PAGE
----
Are You Ready to Start Dating Again?

Posted by on Jul 15, 2014 in Uncategorized | Comments Off on Are You Ready to Start Dating Again?

People often focus on how much time has passed, when considering whether to date again after a previous relationship. Should you wait 3 months, 6 months, a year?

The more important issue is whether you have truly moved on, or are still mourning the loss of a former relationship. Where you are in the grief process is a much better predictor of whether you are ready to date again. Grieving people may distract themselves from their loss by dating, but jumping in too soon eventually ends up undermining the potential long-term success of future relationships.

Generally, after a break-up, men begin dating sooner than women. When relationships end, the person who initiated the separation, “the leaver,” usually reenters the dating world first, having already mentally and emotionally grieved and moved on. The person left behind is usually slower to date, as they may need time to work through additional issues of rejection and betrayal.

Five key signs that you are NOT ready to date:

  1. You frequently bring up your ex in conversation.
  2. You compare your ex to your new partner—and your new partner consistently comes up short.
  3. You attempt to re-create aspects of your former life and relationship with your new partner.
  4. You still feel a lot of intense negative emotions like anger, resentment, or deep hurt about your previous relationship.
  5. Your interest in dating is primarily focused on a desire to avoid being alone.

If you are experiencing any of the above issues, look inward. Give yourself the opportunity to grieve the relationship completely. Grief isn’t fun or easy. Sometimes it’s smooth, sometimes it’s rough, and sometimes it gets worse before it gets better. Nevertheless, you will be better for it in the long run.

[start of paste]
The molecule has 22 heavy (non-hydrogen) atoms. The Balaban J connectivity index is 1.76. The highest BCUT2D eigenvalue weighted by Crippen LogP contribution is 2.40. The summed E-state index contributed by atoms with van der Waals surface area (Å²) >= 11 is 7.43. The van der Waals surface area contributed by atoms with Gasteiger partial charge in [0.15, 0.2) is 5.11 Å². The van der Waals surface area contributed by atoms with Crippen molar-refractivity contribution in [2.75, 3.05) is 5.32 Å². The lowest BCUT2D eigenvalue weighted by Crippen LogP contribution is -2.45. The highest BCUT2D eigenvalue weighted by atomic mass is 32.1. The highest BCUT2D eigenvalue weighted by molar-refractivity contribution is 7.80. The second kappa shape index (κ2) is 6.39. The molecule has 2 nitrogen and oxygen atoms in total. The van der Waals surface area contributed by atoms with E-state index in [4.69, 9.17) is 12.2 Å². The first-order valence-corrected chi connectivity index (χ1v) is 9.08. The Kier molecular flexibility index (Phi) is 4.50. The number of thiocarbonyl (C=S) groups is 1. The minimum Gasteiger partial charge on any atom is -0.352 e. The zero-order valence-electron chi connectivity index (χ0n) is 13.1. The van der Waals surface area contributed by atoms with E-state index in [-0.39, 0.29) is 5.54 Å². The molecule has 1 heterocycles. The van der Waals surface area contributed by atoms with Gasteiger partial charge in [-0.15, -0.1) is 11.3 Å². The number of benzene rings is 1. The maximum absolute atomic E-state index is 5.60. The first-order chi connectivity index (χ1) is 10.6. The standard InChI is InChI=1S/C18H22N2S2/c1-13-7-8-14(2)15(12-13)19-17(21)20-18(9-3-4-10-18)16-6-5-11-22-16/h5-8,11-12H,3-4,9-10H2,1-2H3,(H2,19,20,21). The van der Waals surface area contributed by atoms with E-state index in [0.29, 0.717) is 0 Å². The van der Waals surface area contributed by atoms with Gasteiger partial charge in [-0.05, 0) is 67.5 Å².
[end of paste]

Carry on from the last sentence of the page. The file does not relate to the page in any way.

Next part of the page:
Five important ways to work through grief:

  1. Don’t fight your feelings.

Feel whatever it is you feel–good or bad. Suppression just causes more problems in the end. Talk to a trusted person. Journal. Don’t allow negative emotions to fester.

  1. Seek support from others.

People able to lean on others feel cared for, listened to, helped, and assisted. They do better and rebound stronger. When a relationship ends, you may lose friends, important relationships, and support. Try to find new support systems. One or two supporters are better than none.

  1. Set goals for yourself.

Sometimes the end of a relationship means that shared dreams must die. Mourn them, but take the opportunity to build new dreams. Go to school. Relocate or change careers. Attempt hobbies you always wanted to try. It is key to find new purpose, and feel good about life again. Don’t allow the end of your relationship to signal that you have nothing left. Old dreams are no longer viable, but new exciting things are on the horizon.

  1. Take responsibility for your part in the end of your relationship.

This can be tough to do. You want to blame the other person. Still, it’s best to recognize that relationships are a two-way street. You influenced each other. Honestly assess how you contributed to your relationship’s demise, and learn from the experience. This process takes time; just be careful not to perpetually blame your former partner, if you hope to grow personally.

  1. Seek professional help if necessary.

Sadness, or a change in your daily functioning, is normal in the short term. However, if you find that these conditions persist or worsen after a couple of months, consider whether things are out of hand. If you suspect that you are depressed, and your mood is not improving, you may need help moving on.

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